0
$\begingroup$

Let $f: U\longrightarrow V$ and $g: V \longrightarrow W$ be linear maps. If $g\circ f$ is surjective, then ker(g)+im(f)=V. Is there an easy way to see/proof this? I managed to show it by first showing

dim(ker g $\cap$ im f) = dim ker(g $\circ$ f) − dim ker f

and then using the Rank-Nullity Theorem and dimension arguments, but that seems to be to much work.

$\endgroup$
2
  • $\begingroup$ Just out of curiosity: Why are you not happy with this solution? $\endgroup$ Sep 30 '20 at 8:03
  • $\begingroup$ Because for showing the first result one uses 2 times the Rank-Nullity Theorem and after that again one time. So it seems to be just far from the shortest/direct way to prove it. $\endgroup$
    – RobbiTobbi
    Sep 30 '20 at 8:07
1
$\begingroup$

The dimension argument is ok as long as you assume that $V$ is finite dimensional. Otherwise it is wrong (you cannot subtract cardinal numbers, and there's no way around it).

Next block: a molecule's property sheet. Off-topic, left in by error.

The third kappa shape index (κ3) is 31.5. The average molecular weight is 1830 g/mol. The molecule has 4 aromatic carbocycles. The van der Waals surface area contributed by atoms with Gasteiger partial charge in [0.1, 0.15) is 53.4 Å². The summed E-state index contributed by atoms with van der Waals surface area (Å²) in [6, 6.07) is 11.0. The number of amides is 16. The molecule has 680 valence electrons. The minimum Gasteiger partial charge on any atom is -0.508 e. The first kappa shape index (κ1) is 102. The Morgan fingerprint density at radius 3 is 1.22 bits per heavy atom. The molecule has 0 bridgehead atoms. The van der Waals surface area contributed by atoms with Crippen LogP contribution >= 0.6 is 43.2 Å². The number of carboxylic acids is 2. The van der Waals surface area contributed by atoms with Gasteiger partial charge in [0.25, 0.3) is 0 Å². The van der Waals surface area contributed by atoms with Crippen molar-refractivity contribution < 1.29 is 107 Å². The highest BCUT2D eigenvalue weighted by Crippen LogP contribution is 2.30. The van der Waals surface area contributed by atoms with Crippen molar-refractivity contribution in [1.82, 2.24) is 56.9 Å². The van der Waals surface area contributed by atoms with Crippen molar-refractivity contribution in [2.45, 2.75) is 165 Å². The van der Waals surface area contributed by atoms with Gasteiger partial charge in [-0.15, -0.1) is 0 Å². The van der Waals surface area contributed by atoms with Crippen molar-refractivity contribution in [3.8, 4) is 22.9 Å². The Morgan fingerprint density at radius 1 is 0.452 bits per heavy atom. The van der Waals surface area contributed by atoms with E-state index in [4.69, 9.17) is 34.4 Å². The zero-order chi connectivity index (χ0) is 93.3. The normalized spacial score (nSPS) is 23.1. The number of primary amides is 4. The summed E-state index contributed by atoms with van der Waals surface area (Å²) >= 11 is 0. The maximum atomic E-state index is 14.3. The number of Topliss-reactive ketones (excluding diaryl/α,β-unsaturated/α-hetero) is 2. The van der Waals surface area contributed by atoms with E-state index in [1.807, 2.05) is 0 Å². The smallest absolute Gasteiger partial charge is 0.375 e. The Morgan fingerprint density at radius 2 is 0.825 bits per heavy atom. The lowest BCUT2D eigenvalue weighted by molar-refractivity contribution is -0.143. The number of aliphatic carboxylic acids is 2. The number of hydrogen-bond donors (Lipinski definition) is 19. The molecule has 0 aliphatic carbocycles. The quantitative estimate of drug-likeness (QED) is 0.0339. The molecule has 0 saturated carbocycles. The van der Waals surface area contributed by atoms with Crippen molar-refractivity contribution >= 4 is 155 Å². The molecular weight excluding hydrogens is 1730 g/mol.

But the statement is true for any $V$.

Proof. Let $v\in V$. Since $g\circ f$ is surjective, then

$$(g\circ f)(u)=g(v)\text{ for some }u\in U$$

therefore $g(f(u)-v)=0$. In particular $f(u)-v\in\ker(g)$. Meaning

$$v=f(u)+v_g\text{ for some }v_g\in\ker(g)$$

By the arbitrary choice of $v$ we conclude that $V=\text{im}(f)+\ker(g)$. $\Box$

$\endgroup$
2
  • $\begingroup$ Thank you, V finite dimensional was fine for my application, but this is much more straight forward. $\endgroup$
    – RobbiTobbi
    Sep 30 '20 at 8:31
  • 1
    $\begingroup$ Just a side note: Instead of introducing another variable, we could just write $v=f(u)+(f(u)-v)$ and note that $f(u)\in\operatorname{im}(f)$ and $f(u)-v\in\operatorname{ker}(g)$. This gets rid of the unspecified "some $v_g$", since we pinned down what this $v_g$ is anyway. $\endgroup$
    – Christoph
    Sep 30 '20 at 8:35

Your Answer

By clicking “Post Your Answer”, you agree to our terms of service, privacy policy and cookie policy

Not the answer you're looking for? Browse other questions tagged or ask your own question.